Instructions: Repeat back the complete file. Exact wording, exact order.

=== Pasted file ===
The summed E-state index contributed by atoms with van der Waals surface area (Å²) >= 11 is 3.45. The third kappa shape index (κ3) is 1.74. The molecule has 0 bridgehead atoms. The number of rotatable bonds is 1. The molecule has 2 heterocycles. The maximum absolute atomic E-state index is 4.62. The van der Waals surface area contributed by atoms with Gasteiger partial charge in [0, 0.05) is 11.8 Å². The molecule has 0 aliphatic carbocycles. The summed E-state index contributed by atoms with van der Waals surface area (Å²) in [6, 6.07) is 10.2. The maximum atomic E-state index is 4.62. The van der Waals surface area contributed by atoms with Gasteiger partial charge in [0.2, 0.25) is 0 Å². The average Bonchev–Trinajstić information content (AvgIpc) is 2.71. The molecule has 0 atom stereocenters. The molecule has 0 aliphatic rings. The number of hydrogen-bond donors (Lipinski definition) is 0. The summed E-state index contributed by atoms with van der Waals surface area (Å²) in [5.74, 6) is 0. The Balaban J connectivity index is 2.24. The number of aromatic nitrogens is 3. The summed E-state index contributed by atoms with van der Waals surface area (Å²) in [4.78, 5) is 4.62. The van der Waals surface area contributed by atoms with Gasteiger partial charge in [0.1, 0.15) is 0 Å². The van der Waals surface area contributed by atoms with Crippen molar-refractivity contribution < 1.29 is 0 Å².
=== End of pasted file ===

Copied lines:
The summed E-state index contributed by atoms with van der Waals surface area (Å²) >= 11 is 3.45. The third kappa shape index (κ3) is 1.74. The molecule has 0 bridgehead atoms. The number of rotatable bonds is 1. The molecule has 2 heterocycles. The maximum absolute atomic E-state index is 4.62. The van der Waals surface area contributed by atoms with Gasteiger partial charge in [0, 0.05) is 11.8 Å². The molecule has 0 aliphatic carbocycles. The summed E-state index contributed by atoms with van der Waals surface area (Å²) in [6, 6.07) is 10.2. The maximum atomic E-state index is 4.62. The van der Waals surface area contributed by atoms with Gasteiger partial charge in [0.2, 0.25) is 0 Å². The average Bonchev–Trinajstić information content (AvgIpc) is 2.71. The molecule has 0 atom stereocenters. The molecule has 0 aliphatic rings. The number of hydrogen-bond donors (Lipinski definition) is 0. The summed E-state index contributed by atoms with van der Waals surface area (Å²) in [5.74, 6) is 0. The Balaban J connectivity index is 2.24. The number of aromatic nitrogens is 3. The summed E-state index contributed by atoms with van der Waals surface area (Å²) in [4.78, 5) is 4.62. The van der Waals surface area contributed by atoms with Gasteiger partial charge in [0.1, 0.15) is 0 Å². The van der Waals surface area contributed by atoms with Crippen molar-refractivity contribution < 1.29 is 0 Å².